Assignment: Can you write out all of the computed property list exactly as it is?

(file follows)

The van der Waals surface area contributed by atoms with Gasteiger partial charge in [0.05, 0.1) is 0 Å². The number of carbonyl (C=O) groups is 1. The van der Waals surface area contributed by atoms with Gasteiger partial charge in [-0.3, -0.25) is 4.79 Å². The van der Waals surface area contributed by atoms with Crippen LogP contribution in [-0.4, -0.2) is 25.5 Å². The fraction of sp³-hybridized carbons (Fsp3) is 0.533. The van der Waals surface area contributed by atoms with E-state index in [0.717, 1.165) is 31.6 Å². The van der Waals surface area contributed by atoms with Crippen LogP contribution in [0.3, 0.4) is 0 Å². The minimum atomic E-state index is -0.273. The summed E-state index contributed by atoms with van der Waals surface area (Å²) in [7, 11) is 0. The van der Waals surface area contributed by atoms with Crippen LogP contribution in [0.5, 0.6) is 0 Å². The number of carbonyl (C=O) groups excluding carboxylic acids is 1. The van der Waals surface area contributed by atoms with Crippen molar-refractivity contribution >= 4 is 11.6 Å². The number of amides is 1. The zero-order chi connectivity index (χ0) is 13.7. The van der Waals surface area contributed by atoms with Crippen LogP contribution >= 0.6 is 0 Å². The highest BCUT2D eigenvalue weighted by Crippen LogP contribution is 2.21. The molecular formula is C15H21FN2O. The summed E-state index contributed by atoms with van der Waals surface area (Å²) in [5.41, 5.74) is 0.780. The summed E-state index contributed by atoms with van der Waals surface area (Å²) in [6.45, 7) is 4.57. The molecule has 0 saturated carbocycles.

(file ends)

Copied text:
The van der Waals surface area contributed by atoms with Gasteiger partial charge in [0.05, 0.1) is 0 Å². The number of carbonyl (C=O) groups is 1. The van der Waals surface area contributed by atoms with Gasteiger partial charge in [-0.3, -0.25) is 4.79 Å². The van der Waals surface area contributed by atoms with Crippen LogP contribution in [-0.4, -0.2) is 25.5 Å². The fraction of sp³-hybridized carbons (Fsp3) is 0.533. The van der Waals surface area contributed by atoms with E-state index in [0.717, 1.165) is 31.6 Å². The van der Waals surface area contributed by atoms with Crippen LogP contribution in [0.3, 0.4) is 0 Å². The minimum atomic E-state index is -0.273. The summed E-state index contributed by atoms with van der Waals surface area (Å²) in [7, 11) is 0. The van der Waals surface area contributed by atoms with Crippen LogP contribution in [0.5, 0.6) is 0 Å². The number of carbonyl (C=O) groups excluding carboxylic acids is 1. The van der Waals surface area contributed by atoms with Crippen molar-refractivity contribution >= 4 is 11.6 Å². The number of amides is 1. The zero-order chi connectivity index (χ0) is 13.7. The van der Waals surface area contributed by atoms with Crippen LogP contribution >= 0.6 is 0 Å². The highest BCUT2D eigenvalue weighted by Crippen LogP contribution is 2.21. The molecular formula is C15H21FN2O. The summed E-state index contributed by atoms with van der Waals surface area (Å²) in [5.41, 5.74) is 0.780. The summed E-state index contributed by atoms with van der Waals surface area (Å²) in [6.45, 7) is 4.57. The molecule has 0 saturated carbocycles.